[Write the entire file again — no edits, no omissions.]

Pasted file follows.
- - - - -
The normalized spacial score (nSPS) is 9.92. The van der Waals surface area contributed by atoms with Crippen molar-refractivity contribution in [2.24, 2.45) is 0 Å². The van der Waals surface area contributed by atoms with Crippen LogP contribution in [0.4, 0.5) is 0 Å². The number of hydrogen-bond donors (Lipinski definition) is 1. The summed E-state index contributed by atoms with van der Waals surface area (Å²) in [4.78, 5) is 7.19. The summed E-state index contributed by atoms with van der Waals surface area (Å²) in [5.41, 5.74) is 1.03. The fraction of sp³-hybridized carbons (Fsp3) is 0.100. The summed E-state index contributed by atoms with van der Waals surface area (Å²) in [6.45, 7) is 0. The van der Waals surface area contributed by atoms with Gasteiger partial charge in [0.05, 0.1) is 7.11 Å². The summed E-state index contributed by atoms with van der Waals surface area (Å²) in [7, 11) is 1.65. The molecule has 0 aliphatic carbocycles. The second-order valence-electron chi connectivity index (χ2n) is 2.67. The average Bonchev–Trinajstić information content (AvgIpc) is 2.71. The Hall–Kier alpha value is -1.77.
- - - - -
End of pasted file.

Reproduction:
The normalized spacial score (nSPS) is 9.92. The van der Waals surface area contributed by atoms with Crippen molar-refractivity contribution in [2.24, 2.45) is 0 Å². The van der Waals surface area contributed by atoms with Crippen LogP contribution in [0.4, 0.5) is 0 Å². The number of hydrogen-bond donors (Lipinski definition) is 1. The summed E-state index contributed by atoms with van der Waals surface area (Å²) in [4.78, 5) is 7.19. The summed E-state index contributed by atoms with van der Waals surface area (Å²) in [5.41, 5.74) is 1.03. The fraction of sp³-hybridized carbons (Fsp3) is 0.100. The summed E-state index contributed by atoms with van der Waals surface area (Å²) in [6.45, 7) is 0. The van der Waals surface area contributed by atoms with Gasteiger partial charge in [0.05, 0.1) is 7.11 Å². The summed E-state index contributed by atoms with van der Waals surface area (Å²) in [7, 11) is 1.65. The molecule has 0 aliphatic carbocycles. The second-order valence-electron chi connectivity index (χ2n) is 2.67. The average Bonchev–Trinajstić information content (AvgIpc) is 2.71. The Hall–Kier alpha value is -1.77.